Newspaper Archive of
Cold Spring Record
Cold Spring , Minnesota
November 26, 2013     Cold Spring Record
PAGE 2     (2 of 20 available)        PREVIOUS     NEXT      Full Size Image
PAGE 2     (2 of 20 available)        PREVIOUS     NEXT      Full Size Image
November 26, 2013

Newspaper Archive of Cold Spring Record produced by SmallTownPapers, Inc.
Website © 2019. All content copyrighted. Copyright Information.     Terms Of Use.     Request Content Removal.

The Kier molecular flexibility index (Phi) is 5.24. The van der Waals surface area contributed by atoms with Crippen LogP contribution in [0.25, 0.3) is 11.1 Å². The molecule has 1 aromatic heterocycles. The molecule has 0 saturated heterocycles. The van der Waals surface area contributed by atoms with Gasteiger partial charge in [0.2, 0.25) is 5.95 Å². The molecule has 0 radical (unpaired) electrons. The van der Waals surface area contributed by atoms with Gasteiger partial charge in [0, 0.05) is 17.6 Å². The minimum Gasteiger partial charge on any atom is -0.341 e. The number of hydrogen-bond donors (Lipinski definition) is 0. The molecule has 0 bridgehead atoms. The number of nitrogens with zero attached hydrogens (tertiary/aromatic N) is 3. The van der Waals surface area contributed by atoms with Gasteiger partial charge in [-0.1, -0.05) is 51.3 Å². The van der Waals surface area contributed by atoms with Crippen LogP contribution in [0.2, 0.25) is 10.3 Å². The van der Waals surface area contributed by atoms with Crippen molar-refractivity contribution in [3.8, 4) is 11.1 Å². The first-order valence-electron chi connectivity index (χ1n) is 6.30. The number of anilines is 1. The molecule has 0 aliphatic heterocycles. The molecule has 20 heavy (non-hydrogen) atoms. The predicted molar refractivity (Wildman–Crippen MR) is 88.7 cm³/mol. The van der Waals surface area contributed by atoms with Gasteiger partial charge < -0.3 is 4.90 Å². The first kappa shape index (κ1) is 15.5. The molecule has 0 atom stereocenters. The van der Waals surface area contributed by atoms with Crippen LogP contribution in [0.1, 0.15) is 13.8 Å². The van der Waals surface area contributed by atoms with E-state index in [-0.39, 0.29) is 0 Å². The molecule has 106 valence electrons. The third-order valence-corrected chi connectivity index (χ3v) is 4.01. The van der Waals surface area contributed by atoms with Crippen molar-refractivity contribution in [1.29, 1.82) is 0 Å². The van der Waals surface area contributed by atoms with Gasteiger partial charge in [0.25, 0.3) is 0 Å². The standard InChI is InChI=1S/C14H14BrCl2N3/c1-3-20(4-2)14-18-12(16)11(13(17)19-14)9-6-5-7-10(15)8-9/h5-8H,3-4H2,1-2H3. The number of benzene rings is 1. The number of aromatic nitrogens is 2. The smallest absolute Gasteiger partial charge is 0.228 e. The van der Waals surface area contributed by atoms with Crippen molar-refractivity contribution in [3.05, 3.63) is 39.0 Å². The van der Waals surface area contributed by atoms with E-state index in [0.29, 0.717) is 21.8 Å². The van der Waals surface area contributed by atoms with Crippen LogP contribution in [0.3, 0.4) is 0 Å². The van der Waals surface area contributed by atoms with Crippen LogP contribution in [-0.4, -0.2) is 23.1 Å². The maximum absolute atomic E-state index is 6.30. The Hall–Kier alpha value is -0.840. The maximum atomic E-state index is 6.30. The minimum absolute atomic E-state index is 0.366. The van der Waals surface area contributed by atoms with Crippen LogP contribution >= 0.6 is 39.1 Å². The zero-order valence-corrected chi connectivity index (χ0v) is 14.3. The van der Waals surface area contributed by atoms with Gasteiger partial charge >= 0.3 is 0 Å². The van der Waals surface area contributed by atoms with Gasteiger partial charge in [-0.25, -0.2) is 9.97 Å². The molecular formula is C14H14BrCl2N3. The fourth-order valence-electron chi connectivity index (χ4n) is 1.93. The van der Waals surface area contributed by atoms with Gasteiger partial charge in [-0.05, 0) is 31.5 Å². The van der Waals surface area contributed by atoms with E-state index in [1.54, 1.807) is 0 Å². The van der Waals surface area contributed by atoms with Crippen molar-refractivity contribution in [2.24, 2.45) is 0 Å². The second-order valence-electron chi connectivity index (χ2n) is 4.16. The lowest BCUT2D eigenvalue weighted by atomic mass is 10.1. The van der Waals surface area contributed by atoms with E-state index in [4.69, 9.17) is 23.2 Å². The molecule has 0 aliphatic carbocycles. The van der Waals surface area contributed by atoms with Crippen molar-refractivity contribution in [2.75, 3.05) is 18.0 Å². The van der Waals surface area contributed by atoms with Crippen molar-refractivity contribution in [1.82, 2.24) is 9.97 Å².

Tuesday, November 26, 2013 Page 2, Cold Spring Record by Mike Austreng, Editor A couple weeks ago we re- anti-lock braking systems that ceived a call from a long-time are hard to get used to, but really reader who thought we should do work when it comes to stop- pass along some wisdom about ping on slippery roads, so today's winter driving--especially for the young drivers are safer just be- younger drivers in our midst, cause the equipment they drive is The concern posed by our safer. caller is one we never spent a lot That doesn't mean young driv- Of time thinking about, but it is a ers can drive the same in winter very legitimate concern. There as they did in the summer and are many, many first time winter there is a huge learning curve drivers among us every year. when it comes to the change on Even experienced drivers some- the bads. ........... time make mistakes on our win- A number of years ago, the ter roads, first winter Highway 23 opened First, we won't claim to be an as a four-lane road between here expert, but we have had a num- and Rockville we were following a ber of years of winter driving ex- Chevrolet Blazer leaving town perience and back in our policing going east. Just past the area of days we took several winter driv- Schwieters Chevrolet the driver ing training courses offered started to lose control, skidding through the police department to the right. The driver attempt- and highway patrol, ed to correct the skid, but did It's been a number of years what a lot of drivers do and over since we first started driving and corrected and the vehicle went back in those early days our first into a skid to the left. Another at- driving experience was in a 1963 tempt at correcting that skid sent Mercury Comet that our grandpa the vehicle to the right a little used to drive. It was an in-line further than the first time and six cylinder with a three speed the driver made a critical error manual transmission--we later by using the brakes. That sent moved the shit to the floor, the vehicle sideways and down The first year we were learn- into the ditch where it rolled sev- ing to drive we had about six eral times before landing on its months "experience" under our top. belt before winter came and at The roads that day were cov- that age we figured we pretty ered with frost and new roads are much knew everything there was always more slippery than worn to know about driving--right up roads. It took us a good distance until we ended up in a snowbank to stop and back up to the scene because we tried to take a corner of the accident. The driver was too fast on snow-covered roads, out of the vehicle and not badly We remember it like it was hurt. yesterday and we remember that The lesson is to avoid hitting incident got us to thinking we your brakes while you are in a needed to learn more about driv- skid. ing on snow so we headed to a big The most important thing for parking lot late in the day and experienced drivers to pass along "practiced" skids and stops and to new drivers is to SLOW making corners. In those days DOWN during the winter driving our town was much smaller and season! Always be preparing to there were way less vehicles on stop much, much sooner on slip- the road so the hazards weren't pery road conditions. Enter cor- dS great as they are today. To our ners as reduced speeds. Most im- knowledge nobody complained portantly;'be aware of the road about that car in that parking lot conditions. Some roads will not spinning around and nobody look slippery and you'll find out bothered us. We actually learned the hard way if you aren't care- quite a bit that first "practice" ful. Never be too sure of your session and each time it snowed abilities either. our first year of driving in the All of us have to drive differ- winter.we'd head back to the ently in winter conditions. We're parking lot to practice some Minnesotans and we're much more. Not sure you could get by more accustomed to winter driv- with that today, ing than a lot of other states, but Today's vehicles are so, so the reality is there aren't that much better equipped than they many days in a winter season were forty years ago. Most now when the roads are slippery so have "traction control" that helps we all have to be more careful prevent skids. There are also and slow down when they are. Across 1. Pluck 5. Memorial Day event 11. Neon, e.g. 14. Doctor Who villainess, with "the" 15. Big roll 16. "we having fun yet?" 17. Represent by a tangible example 19. "So me!" 20. Athletic events 21. 'Tm __ you!" 22. Provide for free, informally 23. Ear of corn 25. Acoustic 27. Largest inland sea 32. "Brockovich" 33. Perfect, e.g. 34. Coarse file 38. Back, in a way 41. Medical advice, often 42. For all to hear 44. Product of protein metabolism 46. Sympathetic awareness of others (2 wds) 51. Corrupt 52. Groups of soldiers 55. Abandon 57. Makeup, e.g. 60. Portable device displaying digital novels 61. Cyst 62. 14th century revival 64. Parenthesis, essentially 65. Bearish 66. Go for 67. Cracker Jack bonus 68: Lace place 69. " we forget" Down 1. Fairy tale brother 2. Hindu queen 3. Clothing line 4. Jot 5. Ballpoint, e.g. 6. A chorus line 7. Curb, with "in" 8. Embodiment 9. Deviation from a direct route 10. Charlotte-to-Raleigh dir. 11. Engine fuel (var. spelling) 12. Jack-in-the-pulpit, e.g. 13. Escape, in a way 18. "All kidding .... " 22. Bamboo furniture maker 24. Cork's country 26. Backstabber 28. Bolivian export 29. Provide, as with a quality 30. Balaam's mount 31. After expenses 34. Churchill's "so few": Abbr. 35. A pint, maybe 36. Ability to pay all debts 37. Whimpered i 21 58 i / / / sP01'nl , PE-q ol 15 N41,10- (o0 Ks- THAT TaE I ! ! Roads are maintained much bents held onto their seats, while better than in years past too, but 91% of U.S. Senate incumbents there are still several times dur- did the same. ing a winter season when the roads are going to be slippery. Chuck Krebsbach Slow down, be cautious and be Cold Spring safe winter drivers. **** Dear Editor, There is going to be a big It doesn't seem possible that change in our library at Cold Thanksgiving is here this Thurs- Spring. Jodi Brinkman is leaving; day, but there's no denying the it is hard for me to even imagine calendar and plans have been this. made. The tradition, of course, is She has become such an essen- to have a great meal. Many will tial part of our special little li- spend the time with family and brary. For personal reasons she loved ones. The day should be a has decided to step down from time all of us reflect on the things this position. I respect this but I we have in our lives to be thank- will miss her. ful about. Those "things" don't From the moment Jodi started have to be big, fact is, there are a at the library she embraced every 7 host of things we can all find in thing about the job, especially the our lives that are very small, but people. She was always willing to very valuable and we should go above and beyond to help each therefore be thankful for them-- patron. Everyone knew she cared all you have to do is take a little and wanted them to feel good time to think about your own life about coming to the library. I and you should come up with a also know she especially enjoyed pretty long list of little things getting young readers started. that nobody should take for She involved the schools and day- granted and those things should cares and signed up countless be the things Thanksgiving is kids with the true gift of a library about. It's a good time to thank card. the Lord for everything, because Jodi is such a generous person, 8 1 we all owe Him our thanks for generous with time and talent. everything we have in our lives. As a friend of the library her sup- Happy Thanksgiving to you port was constant. I always felt 6 and yours! we were in this together, the ' challenge to find a new, bigger Have A Good Week! space was hers too. She was al- ways there at book sales with a smile and a pizza! Jodi's life has been touched with personal difficulties and I God bless and keep you, Jodi! know this has taught her corn- Max Backes passion for others. She gets that it takes a %illage" to have a suc- **** cessful and caring community. Letter to the Editor: Lastly, I know Jodi is not one Thank you for the information for fanfare and applause but I about the costs to be incurred and urge you all to stop by to say shared by every American for thanks, give her a hug and wish health care. In adding up the fig- her well. We're all going to miss ures in your article, I got 392 + her. I know she will get a tear in billion. The question I have is--- if her eye but she will appreciate seeing you. She made a differ- Letters to the Editor ence at our library and I am for- ever grateful, continued on page 4 9 7 2 3 2 4 3 1 4 8 9 5 4 9 7 5 8 5 1 6 9 9 7 5 2 To the Editor, In spite of letters and editori- als and seemingly general agree- ment in the last few years that we should "throw all the bums out", let us be reminded that in 2012, 90% of U.S. House incum- F m 25 39 59 i 39. Bauxite, e.g. 40. Shoe strengthener 43. Family head 45. Buenos 47. Soggy 48. Strip the skin from a whale 49. Penalty for illegal delivery (cricket) 50. Albatross with black feet 53. Marks with a scar 54. __ shooting 55. Belt 56. "My !" said adoringly . a 58. Attack, with into 59. Food sticker 62. Morgue, for one 11 II 63. Undertake, with out ANSWERS ON PAGE 20 Sat. & Sail., November 30 - December 1 - Mary of Immaculate Conception Catholic United Financial Matching Grant Silent Audion at Mary of Immaculate Conception Church in Rockville before and after Saturday & Sunday services. Bids close after 10:00 a.m. service December 1st, 2013. Proceeds go to support Religious Education. Sun., December 1 - Holiday Craft Sale, 10:30 a.m.-3:00 p.m. at Roadside Tavern, Roscoe. Sun., December 1 - The St. Boniface Catholic United Financial of Cold Spring will hold their annual Matching Grant Breakfast and Raffle. All proceeds from the breakfast will be donated to the St. Boniface Catholic School. Serving will be from 9:00 a.m. to 12:30 p.m. in the St. Boniface Parish Center. St. Nick will once again he there to visR with the children. Tickets for the breakfast and the raffle will be avail: able at St. Boniface School or call Bonnie Theis, 685-4365. Moll., Decembor 2 - Cold Spring Area Historical Society Annual Meeting at the Cold Spring American Legion. Social hour from 5:30 to 6:30 p.m. Meeting and dinner begins at 6:30 p.m. Guest speaker, Gordon Fredricksen, author of "A Farm Country Christmas Eve.~ RSVP no later than November 27th to Rita Hennen. (248-5044 or email Tues. & Wed., December 3 & 4 - 2nd Annual Holiday Boutique & Open House at Simply Sisters Retreat Center, 58 Ivy Ave. NE, Richmond, 3:00 p.m. to 8:00 p.m. Fd., December 6 - Assumption Community Annual Craft & Bake Sale, 9:00 a.m. to 1:30 p.m. Assumption Home, 715 N First St., Cold Spring. Fd. & Sat., December 6 & 7 at 7pro & Sunday, December 8 at 3pro - River of Life Assembly of God in Cold Spring will present the Christmas Drama "ON AIR - Love on the Airwaves~. River of Life Assembly of God is located at 22881 17Bth Ave., about 5 miles West of Cold Spring. No charge for admission - a free will offering will be taken. For more information please call (320) 597-7777. Sun., December 8 - Euchre Party in Basement of St. James Church of Jacobs Prairie at 7:00 p.m. Lunch will be served. Door prizes given. Any cancellations will he announced on KASM and WJON radio sta- tions. Sun., December 8 - Holiday Extravaganza, Sts. Peter & Paul School, from 9:00 a.m. to 12:00 p.m. Ham & Cheese Omelet Breakfast, Santa's Toy Shop, Silent Auction, Cookie/Candy Walk, Christmas Wrapping Boutique and Holiday Treats. Sponsored by Sts. Peter & Paul School, Richmond. Sat., Decembor 14 - Koronis Nite Owls, Paynesville, will have their Sock Hop Square Dance with Roger O'Neil calling. Mainstream work- shop will start at 7:30 and mainstream dancing from 8:00 to 10:00 at the Paynesville Elementary School. There will be a potluck lunch and quarterly meeting for members following the dance. Sat., December 14 - Christmas Craft and Bake Sale Fundraiser at St. Joseph's, Waife Park. 9:00 a.m. to 4:00 p.m. Lunch will be available. Sponsored by Christian Women's group. Richmond Rlvor Lakes Civic Arena - Adult Open Hockey every Wednesday evening from 7:30 to 9 p.m. Public open skating every Sunday evening from 6:30 to 8:00 p.m. Adult open hockey every Sunday evening from 8:15 to 9:45 p.m. ANSWER ON PAGE 20 Counby Snow Cruisers meet first Fdday of each month thru April at 8:00 p.m. at Coudey Snow Cruisers Clubhouse on Co. Rd. 12, Richmond. FUN~ - Noverr~or 29, 2913. Tickets available. Call Randy at 250-4976 for more ioformaUon. Looking for homes for eKbunge s'mdunts that will be arriving for this coming school year. Call today: 763476-6515 or 1-800-314-3738 or Visit our website: Rrst and Third Mond~ of each month Safe Journey, a support group for adult male survivors of sexual abuse will meet from 5:30 to 6:30. The group will be held at Central MN Sexual Assault Center at 15 Riverside Dr. N.E., St. Cloud. Please call (320) 251-4357 or emil to sign up. Second Monda~ of the monUI Disabled American Veterans meeting at 7:00 p.m. at the Waite Park Legion. Contact 685-7380 for more infor- mation. Second and Fourlh Mottday of the moMh the Lamplighters Support Group for recovery from incest, childhood sexual abuse, domestic violence, rape and sexual assault meets at 5:30 p.m., Central Minnesota Sexual Assault Center, 15 Riverside Drive NE, St. Cloud, MN Call 320-251-4357 or 800-237-5090 for more information. First Tunsd~ of Each Month - Child Loss Support Group MeeUngs at St. Boniface School in the adult faith formation room from 6:00 to 7:30 p.m. Questfons contact KaUej -- 685-7443 or kcrobbins68@- Euchre Tomln~ - Every Tuesday & Thursday at 1:30 p.m. and Wednesday's at 7:30 p.m. at The Cold Spring Legion Post 455. Second Tunsday of Each Month - Free Blood Pressure Clinic provid- ed by the Assumption Community from 3:30 to 4:30 p.m. in the John Paul Apartments Dining Room. Womett's Sem~ tkssault Support Croup - Meets every Thursday after- noon from 3:00 to 4:30 p.m. at Central MN Sexual Assault Center, 15 Riverside Dr. NE, St. Cloud. Call Central MN Sexual Assault Center at 320-251-4357 to sign-up and fill out a support group intake form or check-out the Support Group page on the website at www.cmsac.oro. American Leglun members meetings are held at the Cold Spring American Legion on the secund rnurMa~ of each month. Meeting starts at 8:00 p.m. Members are encouraged to attend. Friends of the Ubrary meetings - Third Thursday of the month, 6:30 p.m. Male Se~ ksudt SuMvor Group - Meets 1st and 3rd Saturdays of each month from 10:00 a.m. - 12:00 p.m. at Central MN Sexual Assault Center, 15 Riverside Dr. NE, St. Cloud. call Central MN Sexual Assault Center at 320-251-4357 to sign-up and fill out a support group intake form or check-out the Support Group page on the web- site at www.cmsac.orq. TOPS "Take Off Pounds Sendbl~ meets every Saturday morning at Gloria Dei Lutheran Church. Weigh-in 8:15 a.m. to B:45 a.m. followed by a 45 minute meeting. More into phone 685-8228 or 685-7674. NarcolJcs AunR~noes Mestlng Sunday evenings at 7:00 p.m. Gloria Dei Lutheran Church, 601 Red River Ave. So., Cold Spring. MELTING NOTICE- The following meetings are held each week in the Alanon Building in Cold Spring: Sunday, 7 p.m. - Big Book; Monday, 10 a.m.- Women's AA, 6:30 p.m. - AA; Tuesday, 7:30 p.m. - AA& Alanon; Wednesday, 8 p.m. - AA; Friday, 8:30 p.m. - AA. call 685- 8257 for more information. i S P A i 1867 THE COLD SPRING RECORD West Highway 23 PO Box 456 Telephone: 320.685.8621 Fax: 320.685.8885 entail: csrecord website: USPS 121-020 Cold Spring, MN 56320 Published every Tuesday and entered as periodical matter at the Post Office in Cold Spring, MN at Periodical Postage Rates. Subscription Rates: Cold Spring trade area - $22.00 per year Elsewhere - $24.00 per year Sr. Citizens $1.00 off reg. rates @Copyright 2013 Cold Spring Record Postmaster: Send change of address to: Cold Spring Record, PO Box 456, Cold Spring, MN 56320 Mike Austreng ............................ Editor/Publisher Jeanie Austreng ................ Advertising Representative Patty Austreng ................................ News Copy Sherie Philabaum ........................ Graphic Designer Ryan Austreng ....................... Special Photography Bruce Conrad ......................... Speciol Photography Letters: This page Is open to readers and can be used to provide a forum for comments on subjects of current end general Interest. All letters to the editor must be signed and must Include the writer's address and telephone number. Libelous letters will not be published. The Recordreserves the right to edit all letters. Opinions expressed on this page de not nec- madly represent those of the Record and its staff. News Articles, Classified and Dlspley Advertising Deadline: Thursday et 4.'00 p.m. to ensure ptocement in the toilow- in(] Tuesday's newspaper.